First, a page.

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The good folks at Bespoke Investment Group frequently show charts of so-called overbought or oversold levels; see e.g. here for the most recent global markets snapshot.

Classifying markets as overbought or oversold is a popular heuristic. It starts from computing a rolling smoothed estimate of the prices, usually via a (exponential or standard) moving average over a suitable number of days (where Bespoke uses 50 days, see here). This is typically coupled with a (simple) rolling standard deviation. Overbought and oversold regions are then constructed by taking the smoothed mean plus/minus one and two standard deviations.

Doing this is in R is pretty easy thanks to the combination of R’s rich base functions and its add-on packages from CRAN. Below is a simply function I wrote a couple of months ago—and I figured I might as well release. It relies on the powerful packages quantmod and TTR by my pals Josh Ulrich and Jeff Ryan, respectively.

## plotOBOS -- displaying overbough/oversold as eg in Bespoke's plots
##
## Copyright (C) 2010 - 2011  Dirk Eddelbuettel
##
## This is free software: you can redistribute it and/or modify it
## the Free Software Foundation, either version 2 of the License, or
## (at your option) any later version.

suppressMessages(library(quantmod))     # for getSymbols(), brings in xts too
suppressMessages(library(TTR))          # for various moving averages

plotOBOS <- function(symbol, n=50, type=c("sma", "ema", "zlema"), years=1, blue=TRUE) {

today <- Sys.Date()
X <- getSymbols(symbol, src="yahoo", from=format(today-365*years-2*n), auto.assign=FALSE)
x <- X[,6]                          # use Adjusted

type <- match.arg(type)
xd <- switch(type,                  # compute xd as the central location via selected MA smoother
sma = SMA(x,n),
ema = EMA(x,n),
zlema = ZLEMA(x,n))
xv <- runSD(x, n)                   # compute xv as the rolling volatility

strt <- paste(format(today-365*years), "::", sep="")
x  <- x[strt]                       # subset plotting range using xts' nice functionality
xd <- xd[strt]
xv <- xv[strt]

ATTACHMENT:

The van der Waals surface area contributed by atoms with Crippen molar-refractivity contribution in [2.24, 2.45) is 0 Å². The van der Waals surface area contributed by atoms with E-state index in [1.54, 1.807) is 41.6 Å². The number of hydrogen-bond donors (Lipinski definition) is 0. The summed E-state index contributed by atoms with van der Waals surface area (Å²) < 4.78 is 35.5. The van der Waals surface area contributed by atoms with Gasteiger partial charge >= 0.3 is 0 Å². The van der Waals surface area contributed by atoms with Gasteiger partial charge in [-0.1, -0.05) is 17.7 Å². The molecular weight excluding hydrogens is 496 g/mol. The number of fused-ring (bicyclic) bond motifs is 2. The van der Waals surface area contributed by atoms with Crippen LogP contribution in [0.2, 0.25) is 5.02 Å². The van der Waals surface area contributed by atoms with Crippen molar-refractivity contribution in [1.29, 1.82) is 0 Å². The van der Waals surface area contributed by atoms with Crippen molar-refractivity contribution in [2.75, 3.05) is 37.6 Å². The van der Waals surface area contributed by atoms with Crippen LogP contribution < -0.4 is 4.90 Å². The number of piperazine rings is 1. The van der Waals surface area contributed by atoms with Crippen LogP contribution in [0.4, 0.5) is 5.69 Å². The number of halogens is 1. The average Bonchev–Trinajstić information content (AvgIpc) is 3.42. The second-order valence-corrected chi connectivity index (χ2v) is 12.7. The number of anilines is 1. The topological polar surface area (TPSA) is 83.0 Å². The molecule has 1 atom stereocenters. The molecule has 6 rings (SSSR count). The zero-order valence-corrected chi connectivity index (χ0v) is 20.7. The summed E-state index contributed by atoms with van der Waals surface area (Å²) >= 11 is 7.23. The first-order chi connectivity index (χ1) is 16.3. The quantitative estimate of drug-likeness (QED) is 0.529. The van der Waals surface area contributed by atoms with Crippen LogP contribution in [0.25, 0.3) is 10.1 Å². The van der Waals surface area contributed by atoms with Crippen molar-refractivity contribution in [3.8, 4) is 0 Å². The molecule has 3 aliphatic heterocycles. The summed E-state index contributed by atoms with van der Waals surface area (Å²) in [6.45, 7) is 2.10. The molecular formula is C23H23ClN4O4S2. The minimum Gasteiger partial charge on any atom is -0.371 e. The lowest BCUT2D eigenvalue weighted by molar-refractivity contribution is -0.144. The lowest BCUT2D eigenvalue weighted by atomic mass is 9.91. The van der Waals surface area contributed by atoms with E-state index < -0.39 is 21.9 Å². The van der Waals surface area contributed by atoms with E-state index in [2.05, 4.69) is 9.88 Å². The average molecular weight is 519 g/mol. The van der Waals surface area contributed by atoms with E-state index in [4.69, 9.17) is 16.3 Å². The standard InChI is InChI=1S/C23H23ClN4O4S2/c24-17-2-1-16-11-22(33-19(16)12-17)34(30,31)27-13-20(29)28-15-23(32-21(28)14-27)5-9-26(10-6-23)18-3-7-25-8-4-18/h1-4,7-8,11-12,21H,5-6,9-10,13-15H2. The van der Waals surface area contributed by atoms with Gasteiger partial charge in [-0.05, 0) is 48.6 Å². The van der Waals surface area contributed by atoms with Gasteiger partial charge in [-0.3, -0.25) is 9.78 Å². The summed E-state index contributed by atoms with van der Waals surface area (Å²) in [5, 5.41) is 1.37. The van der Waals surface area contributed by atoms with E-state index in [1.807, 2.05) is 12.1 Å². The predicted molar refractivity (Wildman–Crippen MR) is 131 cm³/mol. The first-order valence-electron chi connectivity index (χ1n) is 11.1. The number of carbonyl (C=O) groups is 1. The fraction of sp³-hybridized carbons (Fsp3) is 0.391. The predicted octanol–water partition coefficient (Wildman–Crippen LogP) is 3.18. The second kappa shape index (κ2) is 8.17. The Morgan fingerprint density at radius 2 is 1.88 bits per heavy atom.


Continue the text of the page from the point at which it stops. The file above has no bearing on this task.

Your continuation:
xyd <- xy.coords(.index(xd),xd[,1]) # xy coordinates for direct plot commands
xyv <- xy.coords(.index(xv),xv[,1])

n <- length(xyd$x) xx <- xyd$x[c(1,1:n,n:1)]           # for polygon(): from first point to last and back

if (blue) {
blues5 <- c("#EFF3FF", "#BDD7E7", "#6BAED6", "#3182BD", "#08519C") # cf brewer.pal(5, "Blues")
fairlylight <- rgb(189/255, 215/255, 231/255, alpha=0.625) # aka blues5[2]
verylight <- rgb(239/255, 243/255, 255/255, alpha=0.625) # aka blues5[1]
dark <- rgb(8/255, 81/255, 156/255, alpha=0.625) # aka blues5[5]
} else {
fairlylight <- rgb(204/255, 204/255, 204/255, alpha=0.5)         # grays with alpha-blending at 50%
verylight <- rgb(242/255, 242/255, 242/255, alpha=0.5)
dark <- 'black'
}

plot(x, ylim=range(range(xd+2*xv, xd-2*xv, na.rm=TRUE)), main=symbol, col=fairlylight) 		# basic xts plot
polygon(x=xx, y=c(xyd$y[1]+xyv$y[1], xyd$y+2*xyv$y, rev(xyd$y+xyv$y)), border=NA, col=fairlylight) 	# upper
polygon(x=xx, y=c(xyd$y[1]-1*xyv$y[1], xyd$y+1*xyv$y, rev(xyd$y-1*xyv$y)), border=NA, col=verylight)# center
polygon(x=xx, y=c(xyd$y[1]-xyv$y[1], xyd$y-2*xyv$y, rev(xyd$y-xyv$y)), border=NA, col=fairlylight) 	# lower
lines(xd, lwd=2, col=fairlylight)   # central smooted location
lines(x, lwd=3, col=dark)           # actual price, thicker
invisible(NULL)
}


After downloading data and computing the rolling smoothed mean and standard deviation, it really is just a matter of plotting (appropriate) filled polygons. Here I used colors from the neat RColorBrewer package with some alpha blending. Colors can be turned off via an option to the function; ranges, data length and type of smoother can also be picked.

To call this in R, simply source the file and the call, say, plotOBOS("^GSPC", years=2) which creates a two-year plot of the SP500 as shown here:

This shows the market did indeed bounce off the oversold lows nicely on a few occassions in 2009 and 2010 --- but also continued to slide after hitting the condition. Nothing is foolproof, and certainly nothing as simple as this is, so buyer beware. But it may prove useful in conjunction with other tools.

The code for the script is here and of course available under GPL 2 or later. I'd be happy to help incorporate it into some other finance package. Lastly, if you read this post this far, also consider our R / Finance conference coming at the end of April.